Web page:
PESHAWAR: Despite tall claims by the ruling PTI-led provincial government, the top anti-corruption body of the provincial government has only managed a dismal return of four convictions in accountability courts in two years.
Documents on the performance of Khyber-Pakhtunkhwa Anti-Corruption Establishment (KPACE), available with The Express Tribune, tell a sorry tale of accountability which had forced the government to make drastic changes to the rules of the department.
In 2016, there were around 5,098 cases pending with the department. Of these, 1,160 were disposed of while around 3,938 spilt over into 2017. However, the KPACE put up a similar performance last year and it managed to dispose of 2,115 complaints of the 5,414 complaints that found their way to the authority.
Moreover, the KPACE converted 603 of the complaints into open inquiries over two years. The document added that in these two years, the KPACE’s opening balance for open inquiries was 1,877 and it further initiated 604 new inquiries. Of the 2,481 inquiries, the authority disposed of 383 while 60 were converted into cases and 108 were sent to the relevant departments for resolution.
In 2017, the balance of inquiries rose to 2,739 of which 54 were converted into cases and 201 were sent to relevant departments while 1,834 remaining inquiries are still pending with the KPACE.
The documents further show that the K-P ACE registered 407 corruption cases in two years. Of these, it disposed of 189 cases. Of these, as many as 156 cases were sent to courts while 19 were referred to the relevant departments.
The KPACE also registered a total 161 FIRs, charging 562 individuals with corruption. Of these, it managed to arrest around 273 suspects.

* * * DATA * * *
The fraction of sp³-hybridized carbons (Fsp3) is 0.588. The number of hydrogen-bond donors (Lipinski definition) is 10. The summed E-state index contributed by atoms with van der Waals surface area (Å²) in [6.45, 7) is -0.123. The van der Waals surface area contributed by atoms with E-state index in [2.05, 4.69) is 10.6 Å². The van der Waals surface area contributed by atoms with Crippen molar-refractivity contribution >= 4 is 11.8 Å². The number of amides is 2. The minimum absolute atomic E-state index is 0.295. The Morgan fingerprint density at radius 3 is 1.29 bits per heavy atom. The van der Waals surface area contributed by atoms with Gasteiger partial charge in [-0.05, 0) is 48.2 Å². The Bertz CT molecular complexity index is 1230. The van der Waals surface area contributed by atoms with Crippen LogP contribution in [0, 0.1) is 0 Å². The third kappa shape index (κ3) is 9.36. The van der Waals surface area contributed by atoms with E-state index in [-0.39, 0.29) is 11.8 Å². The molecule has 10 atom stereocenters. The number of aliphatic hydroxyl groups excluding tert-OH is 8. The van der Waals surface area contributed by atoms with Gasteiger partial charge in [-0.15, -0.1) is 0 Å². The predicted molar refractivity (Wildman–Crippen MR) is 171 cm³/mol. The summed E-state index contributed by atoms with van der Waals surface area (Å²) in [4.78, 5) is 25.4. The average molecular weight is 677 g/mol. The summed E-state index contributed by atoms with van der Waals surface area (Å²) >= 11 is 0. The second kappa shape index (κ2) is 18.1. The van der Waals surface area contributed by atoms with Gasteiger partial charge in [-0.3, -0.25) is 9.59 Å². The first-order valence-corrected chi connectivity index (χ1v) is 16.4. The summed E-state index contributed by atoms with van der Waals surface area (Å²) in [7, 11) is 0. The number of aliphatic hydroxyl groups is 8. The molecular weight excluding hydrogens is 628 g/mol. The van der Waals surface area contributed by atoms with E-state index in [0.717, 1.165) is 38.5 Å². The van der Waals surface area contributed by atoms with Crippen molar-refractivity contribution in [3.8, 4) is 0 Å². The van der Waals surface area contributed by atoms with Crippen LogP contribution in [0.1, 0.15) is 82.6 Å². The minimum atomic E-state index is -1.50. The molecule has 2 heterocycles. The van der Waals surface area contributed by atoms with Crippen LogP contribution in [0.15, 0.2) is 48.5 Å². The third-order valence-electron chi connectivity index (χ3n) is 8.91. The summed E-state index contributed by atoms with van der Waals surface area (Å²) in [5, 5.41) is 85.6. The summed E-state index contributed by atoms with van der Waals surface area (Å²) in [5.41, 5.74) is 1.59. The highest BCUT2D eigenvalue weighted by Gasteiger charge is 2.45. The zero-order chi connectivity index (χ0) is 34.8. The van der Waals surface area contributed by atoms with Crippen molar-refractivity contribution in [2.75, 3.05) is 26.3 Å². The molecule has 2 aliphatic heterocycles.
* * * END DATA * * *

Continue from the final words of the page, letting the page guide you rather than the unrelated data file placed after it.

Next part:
Of the 561 KPACE cases in courts, only four 4 individuals have been convicted and Rs160 million in embezzled cash was recovered in 2016 and 2017. During this period, as many as 66 people were acquitted and 149 cases were disposed of. As many as 410 cases are still under trial in the courts.
PTI government had been voted into power on the back of promises to eliminate corruption from the province. It seemed that the party had come good on its promise after it set up the K-P Ehtesab Commission.
The commission found working space a little crowded with the KPACE and the federal anti-corruption watchdog National Accountability Bureau (NAB).
Realising that there was an overlap affecting the performances of all the three departments, the PTI-led government amended the K-P Ehtesab Commission’s law and mandated it to only deal with cases where losses were of Rs50 million or greater. The KPACE was confined to dealing with cases where the value was less than Rs50 million.
Published in The Express Tribune, February 5th, 2018.